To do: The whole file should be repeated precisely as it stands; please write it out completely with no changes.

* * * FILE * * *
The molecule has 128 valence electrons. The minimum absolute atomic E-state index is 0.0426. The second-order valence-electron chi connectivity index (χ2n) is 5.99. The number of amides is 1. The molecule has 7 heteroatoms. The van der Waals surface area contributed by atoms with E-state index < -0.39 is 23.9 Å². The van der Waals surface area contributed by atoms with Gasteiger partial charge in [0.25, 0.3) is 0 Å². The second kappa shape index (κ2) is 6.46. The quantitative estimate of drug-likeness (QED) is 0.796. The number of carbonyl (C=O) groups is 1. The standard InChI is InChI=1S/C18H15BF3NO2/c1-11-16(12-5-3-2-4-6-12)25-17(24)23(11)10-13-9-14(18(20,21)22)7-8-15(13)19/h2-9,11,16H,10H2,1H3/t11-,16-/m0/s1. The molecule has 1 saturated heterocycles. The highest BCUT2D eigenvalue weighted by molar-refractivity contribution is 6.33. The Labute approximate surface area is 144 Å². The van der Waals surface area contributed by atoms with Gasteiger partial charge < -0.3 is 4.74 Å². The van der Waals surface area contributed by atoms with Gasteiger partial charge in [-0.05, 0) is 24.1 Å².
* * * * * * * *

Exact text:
The molecule has 128 valence electrons. The minimum absolute atomic E-state index is 0.0426. The second-order valence-electron chi connectivity index (χ2n) is 5.99. The number of amides is 1. The molecule has 7 heteroatoms. The van der Waals surface area contributed by atoms with E-state index < -0.39 is 23.9 Å². The van der Waals surface area contributed by atoms with Gasteiger partial charge in [0.25, 0.3) is 0 Å². The second kappa shape index (κ2) is 6.46. The quantitative estimate of drug-likeness (QED) is 0.796. The number of carbonyl (C=O) groups is 1. The standard InChI is InChI=1S/C18H15BF3NO2/c1-11-16(12-5-3-2-4-6-12)25-17(24)23(11)10-13-9-14(18(20,21)22)7-8-15(13)19/h2-9,11,16H,10H2,1H3/t11-,16-/m0/s1. The molecule has 1 saturated heterocycles. The highest BCUT2D eigenvalue weighted by molar-refractivity contribution is 6.33. The Labute approximate surface area is 144 Å². The van der Waals surface area contributed by atoms with Gasteiger partial charge < -0.3 is 4.74 Å². The van der Waals surface area contributed by atoms with Gasteiger partial charge in [-0.05, 0) is 24.1 Å².